Happiness is a Chemical in the Brain
W. W. Norton
Lucia Perillo
“A Ghost Story”

“A Ghost Story” is from Lucia Perillo’s story collection, Happiness is a Chemical in the Brain (W.W. Norton).  Perillo published six books of poetry including Inseminating the Elephant, which was a finalist for the 2010 Pulitzer Prize.  Perillo always wrote prose alongside her poetry and this was her first story collection.  She is a former MacArthur fellow.  She died in late 2016.


Perillo said this about the origin of her story:  You already know that writers are like crows, gleaning from their ostensibly-real lives shiny nuggets that they incorporate into the written nest.  I say   ostensibly-real because there is an element of fantasy in the construction of any life – maybe writers go to greater lengths than nonwriting people to create an image to slip into, like a garment.  Some writers wear the garment and become in fact the hard-drinking, brawling, tellers of tales of Southern Gothicism, whereas for others the garment is made of an immaterial substance.  Me, I do not live out my writerly persona in any way that I can detect, but nevertheless I do have a fantasy vision of myself, and it is from this imaginary real life that the crow picks its nuggets.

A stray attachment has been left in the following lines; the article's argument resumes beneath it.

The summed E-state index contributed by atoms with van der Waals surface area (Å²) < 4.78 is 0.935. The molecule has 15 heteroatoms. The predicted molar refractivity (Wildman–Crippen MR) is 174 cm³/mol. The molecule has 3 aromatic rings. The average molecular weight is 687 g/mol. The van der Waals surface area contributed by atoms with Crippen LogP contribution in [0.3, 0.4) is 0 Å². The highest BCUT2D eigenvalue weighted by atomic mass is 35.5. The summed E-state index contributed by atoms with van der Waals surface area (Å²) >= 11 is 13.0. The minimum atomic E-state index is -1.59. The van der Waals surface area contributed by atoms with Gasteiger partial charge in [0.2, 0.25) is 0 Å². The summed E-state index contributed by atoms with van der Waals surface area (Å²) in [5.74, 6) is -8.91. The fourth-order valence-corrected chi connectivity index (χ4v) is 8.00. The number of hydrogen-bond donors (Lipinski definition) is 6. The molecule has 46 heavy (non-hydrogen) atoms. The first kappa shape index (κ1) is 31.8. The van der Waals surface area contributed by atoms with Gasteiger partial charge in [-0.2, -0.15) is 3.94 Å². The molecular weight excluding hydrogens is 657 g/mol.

For a long time, maybe still, I found/find “A Ghost Story” deeply embarrassing, and I have not yet read it aloud in public.  The embarrassment stems from the fact that I feel that I am somehow telling a tale about myself, even though I have never been a flagger: none of the elements in the story could be matched to my life.  Yet the story borrows heavily from my fantasy of myself as having once been a girl with many lovers, who tottered on the edge of the legal and the criminal.  It feels so true.  Wasn’t that who I was? Well, no.


The story corroborates the fantasy especially when it shifts into the first person, as if putting of one’s real self at risk give the self a credential, a writer’s license like a driver’s license:  I-know-what-I-am-talking-about-because-I-have-been-there.  And like I said, the persona is not a pretense.  I believe I was in that rental cabin in British Columbia, and this is why I am ashamed for telling you about it.


That’s the one thing I’m sure is real – the shame.


Yelizaveta P. Renfro, writing in the Washington Independent Review of Books, said of the collection: “Lucia Perillo has a poet’s eye and economy, qualities that shine through in the 14 stories that make up her debut fiction collection. That’s not to say that her short stories are minimalist; on the contrary, they are fulfilling and rich and some are quite long. Perillo is a writer who is in full control, who has honed the skill of always selecting not just the approximate word, but the exact word.”

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